I think I am still grieving a little, too. Scratch that. I know I am. Friends of ours recently told us that they are expecting. I was, and am, very happy for them, but on the way home I cried. I wanted to be able to raise our child with Xander. Mostly it’s ok. If I get enough sleep, enough exercise, enough down time, it sinks into the background and doesn’t bug me. Once in a while, though, if I am particularly vulnerable and something triggers it, the feelings are there again, raw and sad. My response? We stopped and got good chocolate, and I am eating my share a little bit at a time.

Monday I have completely off. I may not do anything interesting with the time. I may spend the day on the couch. If I feel really motivated, I’ll take Nyx out for a nice long walk. If not, though, I’m not going to feel bad about it – she’ll share the couch with me all day quite happily.

The last year has worn me down. I am tired even when I have had enough sleep. I feel like I used to be better at things than I am now. I know that my attention is too fractured at the moment to do as well as I have in the past, and I am very glad I’m not trying to take classes right now, because I think I’d fail them.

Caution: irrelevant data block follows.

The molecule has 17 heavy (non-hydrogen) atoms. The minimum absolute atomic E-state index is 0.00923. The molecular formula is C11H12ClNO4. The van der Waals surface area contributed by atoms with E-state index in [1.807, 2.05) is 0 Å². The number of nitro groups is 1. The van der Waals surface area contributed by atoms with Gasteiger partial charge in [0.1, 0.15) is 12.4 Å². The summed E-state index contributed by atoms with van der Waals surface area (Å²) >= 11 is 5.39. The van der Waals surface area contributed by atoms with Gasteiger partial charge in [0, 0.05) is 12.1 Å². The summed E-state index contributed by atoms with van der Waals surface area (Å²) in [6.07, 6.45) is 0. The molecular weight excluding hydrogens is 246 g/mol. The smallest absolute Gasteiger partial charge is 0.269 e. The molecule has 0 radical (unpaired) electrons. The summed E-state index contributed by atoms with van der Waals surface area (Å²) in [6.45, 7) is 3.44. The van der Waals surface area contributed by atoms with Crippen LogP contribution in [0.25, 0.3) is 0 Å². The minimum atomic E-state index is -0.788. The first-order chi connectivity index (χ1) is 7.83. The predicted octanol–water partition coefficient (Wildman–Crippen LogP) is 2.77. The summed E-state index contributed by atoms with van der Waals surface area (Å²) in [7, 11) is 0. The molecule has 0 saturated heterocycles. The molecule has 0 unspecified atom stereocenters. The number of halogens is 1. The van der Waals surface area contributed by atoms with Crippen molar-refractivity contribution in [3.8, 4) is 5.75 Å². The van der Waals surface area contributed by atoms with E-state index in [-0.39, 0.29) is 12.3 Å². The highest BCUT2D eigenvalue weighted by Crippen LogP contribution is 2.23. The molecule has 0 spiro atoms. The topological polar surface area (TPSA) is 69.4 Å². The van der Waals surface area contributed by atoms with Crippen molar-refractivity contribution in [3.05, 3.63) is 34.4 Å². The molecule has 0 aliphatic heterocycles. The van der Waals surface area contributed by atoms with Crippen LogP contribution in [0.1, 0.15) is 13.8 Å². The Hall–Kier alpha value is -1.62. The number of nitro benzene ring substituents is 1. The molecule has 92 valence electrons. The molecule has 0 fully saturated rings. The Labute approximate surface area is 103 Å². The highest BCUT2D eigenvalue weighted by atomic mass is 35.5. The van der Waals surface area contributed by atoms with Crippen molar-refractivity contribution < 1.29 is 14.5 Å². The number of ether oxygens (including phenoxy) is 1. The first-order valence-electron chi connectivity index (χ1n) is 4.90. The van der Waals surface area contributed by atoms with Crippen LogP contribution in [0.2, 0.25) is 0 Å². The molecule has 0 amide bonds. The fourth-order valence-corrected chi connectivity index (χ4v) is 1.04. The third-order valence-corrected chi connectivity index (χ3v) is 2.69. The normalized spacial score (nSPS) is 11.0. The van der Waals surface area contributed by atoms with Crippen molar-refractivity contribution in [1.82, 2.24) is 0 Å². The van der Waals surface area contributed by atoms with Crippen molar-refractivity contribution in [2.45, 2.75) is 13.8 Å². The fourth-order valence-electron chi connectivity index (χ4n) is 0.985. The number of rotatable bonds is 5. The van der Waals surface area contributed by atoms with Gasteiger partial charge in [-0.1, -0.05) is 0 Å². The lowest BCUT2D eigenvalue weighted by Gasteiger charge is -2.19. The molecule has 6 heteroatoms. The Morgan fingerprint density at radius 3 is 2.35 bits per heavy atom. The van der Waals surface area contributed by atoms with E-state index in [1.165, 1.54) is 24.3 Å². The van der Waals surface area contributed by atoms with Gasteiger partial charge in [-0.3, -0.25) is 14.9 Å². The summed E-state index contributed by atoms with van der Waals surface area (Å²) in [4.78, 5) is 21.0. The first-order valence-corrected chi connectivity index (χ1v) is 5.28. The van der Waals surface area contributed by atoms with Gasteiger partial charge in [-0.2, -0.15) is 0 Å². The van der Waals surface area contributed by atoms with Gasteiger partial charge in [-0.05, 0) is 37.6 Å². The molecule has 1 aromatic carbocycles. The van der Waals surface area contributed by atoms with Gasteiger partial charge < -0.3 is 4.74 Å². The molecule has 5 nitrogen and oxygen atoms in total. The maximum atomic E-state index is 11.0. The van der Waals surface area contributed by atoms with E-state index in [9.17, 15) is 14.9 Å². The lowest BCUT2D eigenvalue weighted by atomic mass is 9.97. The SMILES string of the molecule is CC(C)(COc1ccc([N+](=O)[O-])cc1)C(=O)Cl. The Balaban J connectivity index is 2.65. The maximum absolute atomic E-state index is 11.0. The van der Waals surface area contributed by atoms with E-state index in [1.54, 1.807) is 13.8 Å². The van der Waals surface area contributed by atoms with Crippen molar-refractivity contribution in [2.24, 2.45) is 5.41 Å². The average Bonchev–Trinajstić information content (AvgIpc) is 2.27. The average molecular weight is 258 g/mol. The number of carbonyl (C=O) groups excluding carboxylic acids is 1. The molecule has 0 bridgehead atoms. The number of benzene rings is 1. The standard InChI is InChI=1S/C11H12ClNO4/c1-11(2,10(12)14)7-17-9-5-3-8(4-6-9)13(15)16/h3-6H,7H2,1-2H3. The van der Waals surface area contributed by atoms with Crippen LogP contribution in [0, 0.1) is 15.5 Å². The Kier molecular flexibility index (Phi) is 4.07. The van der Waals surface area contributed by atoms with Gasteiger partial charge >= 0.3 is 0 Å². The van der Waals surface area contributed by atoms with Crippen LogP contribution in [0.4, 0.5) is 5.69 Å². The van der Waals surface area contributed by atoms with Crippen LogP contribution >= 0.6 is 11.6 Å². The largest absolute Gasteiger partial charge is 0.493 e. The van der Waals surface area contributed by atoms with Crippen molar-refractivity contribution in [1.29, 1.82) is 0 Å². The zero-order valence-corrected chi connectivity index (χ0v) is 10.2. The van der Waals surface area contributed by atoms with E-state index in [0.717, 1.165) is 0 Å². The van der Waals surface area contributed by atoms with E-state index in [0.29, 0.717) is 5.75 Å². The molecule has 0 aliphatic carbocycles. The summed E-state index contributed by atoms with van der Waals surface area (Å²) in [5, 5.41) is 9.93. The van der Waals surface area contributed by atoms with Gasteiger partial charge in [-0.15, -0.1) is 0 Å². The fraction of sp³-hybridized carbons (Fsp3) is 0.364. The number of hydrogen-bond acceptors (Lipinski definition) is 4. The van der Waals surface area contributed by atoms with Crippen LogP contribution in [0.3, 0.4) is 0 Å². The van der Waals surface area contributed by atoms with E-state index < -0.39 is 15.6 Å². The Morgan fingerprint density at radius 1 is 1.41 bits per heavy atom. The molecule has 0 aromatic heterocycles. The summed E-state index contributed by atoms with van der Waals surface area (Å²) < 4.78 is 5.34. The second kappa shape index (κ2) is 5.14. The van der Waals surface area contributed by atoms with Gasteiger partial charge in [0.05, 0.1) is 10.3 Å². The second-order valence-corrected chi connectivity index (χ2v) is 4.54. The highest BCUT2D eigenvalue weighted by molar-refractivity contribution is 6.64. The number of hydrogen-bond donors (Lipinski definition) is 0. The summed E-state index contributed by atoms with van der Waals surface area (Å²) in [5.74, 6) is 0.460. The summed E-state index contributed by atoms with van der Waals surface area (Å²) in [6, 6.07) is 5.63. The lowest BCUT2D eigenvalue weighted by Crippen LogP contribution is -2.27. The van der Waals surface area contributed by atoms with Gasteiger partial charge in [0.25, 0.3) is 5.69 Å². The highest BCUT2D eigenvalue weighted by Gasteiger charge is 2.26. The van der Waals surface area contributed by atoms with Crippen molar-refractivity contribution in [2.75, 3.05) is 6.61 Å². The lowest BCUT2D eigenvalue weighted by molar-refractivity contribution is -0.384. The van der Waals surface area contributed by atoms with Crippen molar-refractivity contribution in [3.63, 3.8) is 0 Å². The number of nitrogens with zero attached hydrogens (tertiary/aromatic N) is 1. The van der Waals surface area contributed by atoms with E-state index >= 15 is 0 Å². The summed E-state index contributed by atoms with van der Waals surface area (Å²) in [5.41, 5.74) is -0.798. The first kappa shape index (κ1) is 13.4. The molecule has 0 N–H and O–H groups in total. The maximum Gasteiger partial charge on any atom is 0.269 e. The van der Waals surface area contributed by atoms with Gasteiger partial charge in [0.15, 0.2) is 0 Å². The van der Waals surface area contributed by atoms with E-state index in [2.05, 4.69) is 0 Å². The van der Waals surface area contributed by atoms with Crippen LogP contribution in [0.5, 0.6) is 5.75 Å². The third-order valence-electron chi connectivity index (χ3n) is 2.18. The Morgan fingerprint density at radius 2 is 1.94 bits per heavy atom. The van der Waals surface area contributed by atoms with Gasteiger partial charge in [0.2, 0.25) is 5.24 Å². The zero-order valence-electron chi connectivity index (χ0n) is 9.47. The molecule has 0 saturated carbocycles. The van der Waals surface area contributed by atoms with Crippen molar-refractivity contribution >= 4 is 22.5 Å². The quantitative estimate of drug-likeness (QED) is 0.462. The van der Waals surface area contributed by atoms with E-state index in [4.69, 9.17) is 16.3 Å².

Next week is a short week. The week after that I am actually taking some time off. I’m trying hard to make it through August, to have enough money set aside so we don’t have to worry about money for Australia whether or not a certain job market improves. My job is stable, and I’m happy there. I’m learning a lot.

It’s just a few more months. I just have to keep moving, and if I get too tired, I’ll skip a day, one way or another. I’ve been pushing too hard for too long and I think I can’t do it for much longer. I don’t have to, though. We’re almost there.

Thinking about kids

I recently came across the term “sparents”, people who don’t have children but still have a powerful impact on the lives of children. They can be relatives or friends. They take an interest in the child and provide another safe adult to help get through life.